Throughout his career, visual artist, multi-instrumentalist, songwriter and producer Jorge Elbrecht has been a prolific, restlessly creative and inventive presence: As a member of the Lansing-Dreiden collective, Elbrecht developed attention grabbing interdisciplinary work. As the creative mastermind behind Violens, Elbrecht received attention for crafting slick and anthemic 80s-inspired New Wave and synth pop. And since Violens’ demise, Elbrecht has been busy as a go-to collaborator cowriting, backing and/or producing a diverse and eclectic array of artists including Ariel Pink, Tamaryn, No Joy, Ice Choir, Kirin J. Callinan, Frankie Rose, Gang Gang Dance and No Swoon among others.
Back in 2018, Elbrecht released a wildly ambitious concept album, which contained roughly and EP’s worth of songs from four very different projects sonically and aesthetically: the shimmering and sunny pop of Presentable Corpse; 90s hi-fi ballads with REMYNYSl; the icy, full-frequency pulse of Gloss Coma; and the choral-driven, thrash metal blasts and gasps of Coral Cross. And while each project was wildly different, the entire album is held together by a subtle yet noticeable through-line. Since then Coral Cross and Gloss Coma full-lengths have been released, as well as an EP Happiness.
Elbrecht’s recent prolific period has a complicated and strange backstory, which I’ll briefly summarize: According to press notes, much of the material that’s been released since 2018 was written over a roughly decade period. At some point. Elbrecht suffered a psychotic break with reality in which he became an increasingly reclusive, barely coherent, aged husk of what he once was. During that period, the acclaimed visual artist, multi-instrumentalist, songwriter and producer still managed to prolifically write and record material with a diverse array of collaborators — but he didn’t see much of a reason at the time.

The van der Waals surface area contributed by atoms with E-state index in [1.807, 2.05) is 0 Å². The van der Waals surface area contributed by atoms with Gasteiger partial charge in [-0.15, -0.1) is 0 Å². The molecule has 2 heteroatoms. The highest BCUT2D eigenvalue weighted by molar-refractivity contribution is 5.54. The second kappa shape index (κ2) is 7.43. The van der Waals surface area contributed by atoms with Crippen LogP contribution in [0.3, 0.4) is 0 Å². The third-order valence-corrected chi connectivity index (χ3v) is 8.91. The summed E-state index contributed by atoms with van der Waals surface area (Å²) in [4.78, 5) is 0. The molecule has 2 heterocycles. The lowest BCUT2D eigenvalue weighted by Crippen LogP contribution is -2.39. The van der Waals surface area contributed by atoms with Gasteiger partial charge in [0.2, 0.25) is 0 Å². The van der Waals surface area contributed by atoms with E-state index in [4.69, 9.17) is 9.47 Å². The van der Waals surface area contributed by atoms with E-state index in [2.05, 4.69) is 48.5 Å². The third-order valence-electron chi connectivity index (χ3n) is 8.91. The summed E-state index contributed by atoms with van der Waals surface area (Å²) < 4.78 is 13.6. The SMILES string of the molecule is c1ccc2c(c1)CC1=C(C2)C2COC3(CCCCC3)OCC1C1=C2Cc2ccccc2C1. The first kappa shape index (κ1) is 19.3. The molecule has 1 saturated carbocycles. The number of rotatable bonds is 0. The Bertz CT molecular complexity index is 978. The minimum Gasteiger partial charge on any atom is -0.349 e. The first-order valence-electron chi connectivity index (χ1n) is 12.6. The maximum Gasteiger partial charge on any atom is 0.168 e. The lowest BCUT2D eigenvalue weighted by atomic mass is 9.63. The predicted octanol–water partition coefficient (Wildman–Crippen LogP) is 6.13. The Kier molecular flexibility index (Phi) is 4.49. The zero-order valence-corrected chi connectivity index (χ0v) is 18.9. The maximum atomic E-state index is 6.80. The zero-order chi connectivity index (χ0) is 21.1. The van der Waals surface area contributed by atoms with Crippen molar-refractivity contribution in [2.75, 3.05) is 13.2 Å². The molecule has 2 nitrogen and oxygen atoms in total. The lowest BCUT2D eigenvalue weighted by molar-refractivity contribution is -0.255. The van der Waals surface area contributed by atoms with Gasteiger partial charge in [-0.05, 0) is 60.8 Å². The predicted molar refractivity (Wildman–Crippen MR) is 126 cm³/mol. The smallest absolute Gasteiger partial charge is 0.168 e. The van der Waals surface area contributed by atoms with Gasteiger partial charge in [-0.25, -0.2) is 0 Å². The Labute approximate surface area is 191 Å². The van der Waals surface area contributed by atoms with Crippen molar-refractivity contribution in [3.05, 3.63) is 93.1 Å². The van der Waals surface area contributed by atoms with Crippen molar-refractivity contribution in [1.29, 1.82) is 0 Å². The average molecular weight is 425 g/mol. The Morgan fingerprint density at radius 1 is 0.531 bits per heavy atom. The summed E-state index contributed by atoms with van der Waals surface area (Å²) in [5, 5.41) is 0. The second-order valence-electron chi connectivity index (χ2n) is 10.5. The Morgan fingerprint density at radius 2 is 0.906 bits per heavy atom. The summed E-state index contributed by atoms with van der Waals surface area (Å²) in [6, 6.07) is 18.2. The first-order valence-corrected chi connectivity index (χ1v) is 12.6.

The press notes suggest that as a result of this psychotic break Elbrecht suffered, his family, friends and supporters have settled upon one unified intention — “to continue playing Elbrecht’s music, keeping his tenacity, imagination and recorded daydreams alive.” From what I understand, more material will be released as Elbrecht has a substantial catalog of material to disseminate.
Elbrecht’s latest single “Perish” is a brooding yet campy 80s-inspired industrial/goth pop banger, centered around shimmering synth arpeggios and tweeter and woofer rocking beats, alternating boy-girl vocals and a rousingly anthemic hook within an expansive song structure. And much like all of Elbrecht’s work, the song should serve as a reminder to the listener: Elbrecht has an unerring ability to craft an infectious, razor sharp hook — while evoking a large sense of existential dread. Interestingly, the song is the second time that Elbrecht has collaborated with Geneva Jacuzzi — the first being “Guillotine,” which appeared on the aforementioned Here Lies.
Directed by Zev Deans, the recently released video for “Perish” is a campy and absolutely batshit visual placing the viewer in a dystopian future with its own weird and unsettling practices and mythology. : “Upon hearing ‘Perish’ and then reading the lyrics, I felt like I was tapping into something at once ancient and futuristic,” Deans says. “There are themes of existential dread at times, while the song maintains a very campy atmosphere. The gonzo sci-fi fantasy film Zardoz came to mind, and I re-contextualized the film’s aesthetic as a backdrop to Elbrecht’s own lore and imagery. A dozen or so sci-fi films from the mid 70s seemed to deal with enclosed utopian societies in the distant future, that all have uniquely bizarre relationships with death and immortality. The aesthetic of these films seem to almost always be delightfully horrendous. John Boorman’s Zardoz is, to me, the single-most thoughtful incarnation of this trend, while boasting an absolutely batshit aesthetic that few other movies can touch.”